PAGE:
The Islamic State released a fatwa, or ruling, explaining the different circumstances in which owners of female slaves can have sex with them.
According to Huffington Post, the document, along with many others, was obtained last May when US Special Operations Forces raided Syria in search of a highly-ranked official within the militant group.
The newly released ruling is apparently based on the Islamic State's belief sex slavery, much like mass killings, can be justified through a gross reinterpretation of religious texts.
Girls as young as 12 have reportedly been raped by members of the Islamic State, known for rewarding its soldiers and recruit youths with sex slaves.
Dated January 29, 2015, Fatwa No. 64 lists 15 rules in the group's territories in Syria and Iraq.
The document begins by asking,
Some of the brothers have committed violations in the matter of the treatment of the female slaves. These violations are not permitted by Sharia law because these rules have not been dealt with in ages. Are there any warnings pertaining to this matter?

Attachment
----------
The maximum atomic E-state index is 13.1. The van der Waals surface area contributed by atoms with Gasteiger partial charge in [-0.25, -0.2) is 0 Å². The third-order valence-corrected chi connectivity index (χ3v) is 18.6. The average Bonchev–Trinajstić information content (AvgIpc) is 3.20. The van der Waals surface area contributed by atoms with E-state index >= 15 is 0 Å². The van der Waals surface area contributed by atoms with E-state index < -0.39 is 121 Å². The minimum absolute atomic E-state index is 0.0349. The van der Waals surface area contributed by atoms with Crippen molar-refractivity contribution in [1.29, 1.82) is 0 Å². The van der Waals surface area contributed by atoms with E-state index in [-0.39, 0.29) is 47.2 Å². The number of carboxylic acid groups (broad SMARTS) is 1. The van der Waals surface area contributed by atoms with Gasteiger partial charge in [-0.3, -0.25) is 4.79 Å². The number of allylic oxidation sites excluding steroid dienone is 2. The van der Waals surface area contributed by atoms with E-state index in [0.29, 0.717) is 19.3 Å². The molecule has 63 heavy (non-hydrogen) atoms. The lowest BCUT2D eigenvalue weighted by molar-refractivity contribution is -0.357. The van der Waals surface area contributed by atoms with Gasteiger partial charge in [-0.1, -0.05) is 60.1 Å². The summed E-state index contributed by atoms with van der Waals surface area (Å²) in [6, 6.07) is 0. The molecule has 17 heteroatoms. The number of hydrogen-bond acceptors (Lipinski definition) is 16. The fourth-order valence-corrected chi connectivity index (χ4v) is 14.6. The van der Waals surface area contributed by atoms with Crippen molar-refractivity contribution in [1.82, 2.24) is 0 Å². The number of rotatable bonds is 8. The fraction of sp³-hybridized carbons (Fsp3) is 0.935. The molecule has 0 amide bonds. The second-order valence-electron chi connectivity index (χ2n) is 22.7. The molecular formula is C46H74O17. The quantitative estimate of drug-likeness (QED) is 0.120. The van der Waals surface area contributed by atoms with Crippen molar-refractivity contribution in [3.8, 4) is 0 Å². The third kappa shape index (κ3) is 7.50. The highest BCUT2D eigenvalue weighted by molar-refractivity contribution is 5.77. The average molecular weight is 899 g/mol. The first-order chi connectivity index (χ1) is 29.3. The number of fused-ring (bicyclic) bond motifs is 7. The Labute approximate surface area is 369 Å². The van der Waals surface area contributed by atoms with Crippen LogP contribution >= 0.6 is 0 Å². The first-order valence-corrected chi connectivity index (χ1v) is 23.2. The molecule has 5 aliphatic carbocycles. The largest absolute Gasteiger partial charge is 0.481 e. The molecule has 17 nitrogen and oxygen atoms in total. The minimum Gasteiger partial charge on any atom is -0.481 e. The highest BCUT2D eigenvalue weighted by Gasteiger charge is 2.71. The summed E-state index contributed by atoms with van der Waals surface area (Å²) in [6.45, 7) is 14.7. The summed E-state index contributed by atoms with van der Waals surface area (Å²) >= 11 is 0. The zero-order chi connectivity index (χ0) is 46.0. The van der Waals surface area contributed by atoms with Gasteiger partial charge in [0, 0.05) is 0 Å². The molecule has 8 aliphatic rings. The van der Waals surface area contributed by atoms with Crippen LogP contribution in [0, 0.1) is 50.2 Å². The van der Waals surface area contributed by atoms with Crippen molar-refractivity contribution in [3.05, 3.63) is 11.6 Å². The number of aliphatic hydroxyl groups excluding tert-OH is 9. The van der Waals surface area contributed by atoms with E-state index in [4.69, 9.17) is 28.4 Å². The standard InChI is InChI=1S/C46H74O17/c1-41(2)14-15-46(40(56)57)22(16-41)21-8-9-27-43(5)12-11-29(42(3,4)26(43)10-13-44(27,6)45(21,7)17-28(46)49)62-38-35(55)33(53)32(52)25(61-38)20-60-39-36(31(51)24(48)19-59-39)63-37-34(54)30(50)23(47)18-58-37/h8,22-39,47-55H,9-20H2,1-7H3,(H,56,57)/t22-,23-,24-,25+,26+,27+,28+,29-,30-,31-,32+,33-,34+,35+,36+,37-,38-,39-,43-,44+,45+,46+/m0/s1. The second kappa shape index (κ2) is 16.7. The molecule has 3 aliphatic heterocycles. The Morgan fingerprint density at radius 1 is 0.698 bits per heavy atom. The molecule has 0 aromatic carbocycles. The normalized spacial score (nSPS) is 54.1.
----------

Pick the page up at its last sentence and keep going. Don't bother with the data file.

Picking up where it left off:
The bans that follow include one on a father and son having sex with the same female slave and another on the owner of a female slave having sex with the slave and her daughter.
In other words, should the owner of a female slave have sex with the slave's daughter, he would no longer be allowed to have sex with the mother.
The fatwa also reveals it is possible for two people to own one female slave.
In such cases, both owners are participating in what is called a "joint ownership" and are, therefore, not permitted to have sex with their shared property.
Surprisingly, the mistreatment of female slaves is condemned in the fatwa, stating female slave owners must "show compassion [toward] her, be kind to her, not humiliate her, and not assign her work she is unable to perform."
Slave owners are even ordered not to sell their slaves if they know the new owners would be capable of abuse.
In a 2014 open letter to Abu Bakr al-Baghdadi, the leader of the Islamic State, over 120 Islamic scholars confirmed the "reintroduction of slavery is forbidden in Islam."
Professor Abdel Fattah Alawari, dean of Islamic theology at Al-Azhar University, explained the religious teachings the militant group believes endorse slavery are actually meant to do the opposite.